Thabiso Scotch Mufambi
Harare – The Southern African Development Community Parliamentary Forum (SADC PF), through its six Standing Committees, from April 9 to 16 held virtual meetings to prepare for the organisation’s 49th Plenary Assembly Session to be hosted by Botswana in June.
At the assembly, all the committees will table their reports.
The agenda of the meetings included orientation of new members, deliberation on thematic issues of regional concern, consultation and validation of the framework for developing regional reference documents on the role of Parliaments in curbing corruption, strengthening accountability, and the protection and promotion of human rights in Southern Africa.
The standing committees include the Regional Parliamentary Model Law Oversight Committee chaired by Mr Leon Tumba (DRC); the Standing Committee on Trade, Industry, Finance and Investment chaired by Mr Anele Ndebele (Zimbabwe); and the Standing Committee on Food, Agriculture and Natural Resources, also chaired by Mr Tumba.
Others are the Standing Committee on Democratisation, Governance and Human Rights, chaired by Mr Jeronima Agostihno (Mozambique); the Standing Committee on Gender Equality, Women Advancement and Youth Development, chaired by Mr Peete Peete Ramoqai (from); and the Standing Committee on Human and Social Development and Special Programmes, chaired by Ms Bertha Ndebele (Malawi).
The Model Law Oversight Committee urged member states to acquaint themselves with progress made by Zambia and Zimbabwe in domesticating the model law on child marriages, for example.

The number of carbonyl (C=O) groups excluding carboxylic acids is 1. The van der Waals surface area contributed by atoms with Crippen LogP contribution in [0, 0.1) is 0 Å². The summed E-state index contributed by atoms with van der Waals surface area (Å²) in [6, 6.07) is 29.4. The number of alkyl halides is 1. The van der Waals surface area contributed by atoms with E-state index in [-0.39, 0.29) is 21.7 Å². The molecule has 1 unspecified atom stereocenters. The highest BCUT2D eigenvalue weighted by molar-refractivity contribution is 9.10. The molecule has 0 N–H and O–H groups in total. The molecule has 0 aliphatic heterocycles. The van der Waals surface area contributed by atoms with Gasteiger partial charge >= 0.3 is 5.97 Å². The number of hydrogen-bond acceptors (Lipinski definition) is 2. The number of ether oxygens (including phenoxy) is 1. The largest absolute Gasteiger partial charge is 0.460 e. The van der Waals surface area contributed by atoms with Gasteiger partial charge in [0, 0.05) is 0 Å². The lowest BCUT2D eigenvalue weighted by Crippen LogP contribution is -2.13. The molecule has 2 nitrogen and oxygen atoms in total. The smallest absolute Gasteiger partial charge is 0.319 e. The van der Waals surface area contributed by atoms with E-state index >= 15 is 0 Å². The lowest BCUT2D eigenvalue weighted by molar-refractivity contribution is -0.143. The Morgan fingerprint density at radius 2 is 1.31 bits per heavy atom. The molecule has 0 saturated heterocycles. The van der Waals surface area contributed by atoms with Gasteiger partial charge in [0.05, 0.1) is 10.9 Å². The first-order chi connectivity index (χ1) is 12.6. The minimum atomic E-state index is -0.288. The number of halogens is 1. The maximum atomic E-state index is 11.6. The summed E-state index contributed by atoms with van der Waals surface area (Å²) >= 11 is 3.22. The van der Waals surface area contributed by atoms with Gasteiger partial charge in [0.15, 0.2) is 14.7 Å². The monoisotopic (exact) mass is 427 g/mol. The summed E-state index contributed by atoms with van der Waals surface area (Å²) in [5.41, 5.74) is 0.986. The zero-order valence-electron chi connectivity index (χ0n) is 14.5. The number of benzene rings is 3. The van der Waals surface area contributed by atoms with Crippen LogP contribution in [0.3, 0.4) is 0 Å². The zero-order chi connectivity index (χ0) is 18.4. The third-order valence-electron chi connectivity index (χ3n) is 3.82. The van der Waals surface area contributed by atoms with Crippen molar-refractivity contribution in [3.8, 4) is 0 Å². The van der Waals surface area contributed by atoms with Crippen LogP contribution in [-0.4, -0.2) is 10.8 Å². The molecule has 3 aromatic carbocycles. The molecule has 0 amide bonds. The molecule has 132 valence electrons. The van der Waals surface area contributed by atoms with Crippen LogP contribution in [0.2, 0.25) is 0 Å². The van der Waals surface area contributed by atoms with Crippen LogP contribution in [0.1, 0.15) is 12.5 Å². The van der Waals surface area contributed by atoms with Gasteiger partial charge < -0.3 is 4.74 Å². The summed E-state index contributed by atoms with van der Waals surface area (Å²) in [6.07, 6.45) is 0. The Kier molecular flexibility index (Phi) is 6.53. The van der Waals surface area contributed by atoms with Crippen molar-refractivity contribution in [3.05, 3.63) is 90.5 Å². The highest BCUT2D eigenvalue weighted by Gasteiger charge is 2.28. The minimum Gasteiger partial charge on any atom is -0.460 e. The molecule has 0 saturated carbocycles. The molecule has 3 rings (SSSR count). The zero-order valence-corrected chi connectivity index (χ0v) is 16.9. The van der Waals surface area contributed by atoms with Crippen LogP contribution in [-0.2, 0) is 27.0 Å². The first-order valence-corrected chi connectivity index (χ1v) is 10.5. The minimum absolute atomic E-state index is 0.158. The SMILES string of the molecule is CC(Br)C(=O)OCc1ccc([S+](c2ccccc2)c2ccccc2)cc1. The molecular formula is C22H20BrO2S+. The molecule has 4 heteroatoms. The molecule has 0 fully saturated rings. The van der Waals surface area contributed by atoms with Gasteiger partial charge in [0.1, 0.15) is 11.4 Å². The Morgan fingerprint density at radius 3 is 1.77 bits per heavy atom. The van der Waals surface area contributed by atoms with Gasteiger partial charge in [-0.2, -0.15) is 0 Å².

“The objective is to assess and document Zambia’s and Zimbabwe’s progress in domesticating the model laws and report to Plenary. We will use the experience to enhance the committee members’ knowledge on progress and strategies for the domestication of model laws in trans-boundary contexts such as border towns,” she said.
The Standing Committee on Trade called on SADC countries to harmonise systems to reduce challenges such as cross-border trade costs and delays.
“The model of the One Stop Border Post, birthed around the year 2000, is one of the modern approaches to improving border operations and trade infrastructure. This trade facilitation tool is envisaged to promote a coordinated and integrated approach to facilitating trade in goods and services, facilitating the movement of people and to improving security,” said Ms Ndebele.
She added: “The effects of the COVID-19 pandemic have clearly demonstrated that even if significant progress on digital transformation and the e-Commerce Agenda is to be achieved, goods still need to physically cross borders and undergo all border procedures. As such, the acceleration of the model of One Stop Border Post in the Southern African region and Africa at large cannot be overstated.”